We are in classic Track of the Week territory today. A Lady of a Certain Age is a song by The Divine Comedy, a band that wouldn’t normally qualify for inclusion in these pages. But this track manages to avoid the flimsy fluff of the Comedy‘s pure pop songs and gives us what The Guardian’s reviewer described as a “quietly devastating” comment on womanhood, class and growing old.

Neil Hannon

Neil Hannon

Musically, A Lady of a Certain Age, has a simple charm. It is a song for a folk singer with an acoustic guitar, embellished with gently pulsing accordion and urgent, rippling strings. But the brightest jewels this lady wears are in Neil Hannon’s sharp-edged lyrics.

Scaling the dizzy heights of high society,
Armed only with a cheque book and a family tree.

The story has only just begun but already we can see it will end in tragedy. Behind the lady’s back Peter Sarstedt is asking Where Do You Go To (My Lovely)? and Bob Dylan is composing Like A Rolling Stone.

You chased the sun around the Côte d’Azur
Until the light of youth became obscure
And left you on your own and in the shade,
An English lady of a certain age.

That chorus leaves us with a feeling of sad inevitability but little sympathy for a woman who made the most of her beauty and wealth while she could, never thinking about what the future might bring. But the loss of her youthful looks was only the start of her misfortune.

Your husband’s hollow heart gave out one Christmas Day,
He left the villa to his mistress in Marseilles

Life can be cruel, sometimes. To the ageing lady this must have felt as though her diamond necklace had tightened around her throat, the sparkling ice turning to sharp saw blade tips tearing at her skin and ripping her last vestiges of dignity to shreds. We can but pity her now.

Background Notes

  1. Outside music circles “The Divine Comedy” refers to a long narrative poem by Dante Alighieri written between 1308 and 1320. It tells the story of Dante’s journey up through Hell and Purgatory to Paradise, and is regarded as one of the greatest works of world literature.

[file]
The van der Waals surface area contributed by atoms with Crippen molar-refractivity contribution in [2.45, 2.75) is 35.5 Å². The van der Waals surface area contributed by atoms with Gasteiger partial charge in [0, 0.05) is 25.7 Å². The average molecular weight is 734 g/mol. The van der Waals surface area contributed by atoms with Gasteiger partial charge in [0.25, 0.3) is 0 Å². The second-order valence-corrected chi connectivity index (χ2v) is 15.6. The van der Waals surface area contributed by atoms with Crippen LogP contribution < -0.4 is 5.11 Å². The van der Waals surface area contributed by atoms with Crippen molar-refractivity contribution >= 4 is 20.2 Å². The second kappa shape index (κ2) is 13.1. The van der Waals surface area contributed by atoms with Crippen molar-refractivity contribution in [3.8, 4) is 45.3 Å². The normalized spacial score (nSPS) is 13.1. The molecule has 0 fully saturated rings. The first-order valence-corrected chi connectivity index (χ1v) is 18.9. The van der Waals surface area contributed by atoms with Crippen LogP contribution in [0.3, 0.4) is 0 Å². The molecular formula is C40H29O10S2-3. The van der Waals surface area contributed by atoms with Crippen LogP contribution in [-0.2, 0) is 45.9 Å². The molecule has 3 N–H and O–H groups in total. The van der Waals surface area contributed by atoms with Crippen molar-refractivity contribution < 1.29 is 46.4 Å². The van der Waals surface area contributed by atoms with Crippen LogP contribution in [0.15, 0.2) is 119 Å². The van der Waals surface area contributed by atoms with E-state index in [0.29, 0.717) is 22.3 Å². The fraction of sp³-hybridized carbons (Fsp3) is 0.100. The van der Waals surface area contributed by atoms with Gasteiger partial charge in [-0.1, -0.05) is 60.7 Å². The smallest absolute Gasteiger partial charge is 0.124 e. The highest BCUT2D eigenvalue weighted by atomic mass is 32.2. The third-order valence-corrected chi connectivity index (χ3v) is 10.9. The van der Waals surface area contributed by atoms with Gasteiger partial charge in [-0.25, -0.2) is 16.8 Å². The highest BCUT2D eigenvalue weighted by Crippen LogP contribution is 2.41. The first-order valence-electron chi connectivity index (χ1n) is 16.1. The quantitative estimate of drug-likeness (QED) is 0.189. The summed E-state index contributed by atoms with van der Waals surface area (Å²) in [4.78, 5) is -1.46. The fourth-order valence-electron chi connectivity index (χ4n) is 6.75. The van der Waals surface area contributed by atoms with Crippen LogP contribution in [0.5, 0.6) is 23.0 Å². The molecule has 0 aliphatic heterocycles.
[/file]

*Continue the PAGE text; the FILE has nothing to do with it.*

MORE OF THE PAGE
2. The band, The Divine Comedy, was formed in 1989 as a three-piece: Neil Hannon, John McCullagh and Kevin Traynor. A fourth member, John Allen, joined in 1991 but the band split in 1993. Hannon revived the name later that year using a fluid mix of permanent band members, collaborators and session musicians. In effect, The Divine Comedy is Neil Hannon’s musical persona.
  3. Hannon writes the songs, sings and plays guitar, bass and keyboards. I read somewhere that, on one of his albums, he played all the instruments apart from the drums and the orchestral instruments. Unfortunately, I can’t find the reference now. 😦
  4. Hannon composed the theme tunes for the TV programmes Father Ted and The IT Crowd. He also sang on the soundtrack for The Hitchhiker’s Guide to the Galaxy and on a Doctor Who CD.
  5. A Lady of a Certain Age is from The Divine Comedy‘s ninth studio album, Victory for the Comic Muse. The title is a quote from the book, A Room With A View, but it harks back to the band’s first album, Fanfare for the Comic Muse.
  6. Victory for the Comic Muse was unusual in that it was recorded in just 2 weeks, using a minimum of overdubs. Hannon had a cold for some of this time, which perhaps accounts for him sounding uncannily like John Grant on A Lady of a Certain Age. (And all the better for it, I think.)


Nights In White Satin

Nights In White Satin (forest)

There was a special offer on the Web: all six of the books shortlisted for the Man Booker prize 2015 for just £30 (in hardback). Mrs. Crotchety and I agreed that this was too good to miss and soon a courier delivered them to our humble home.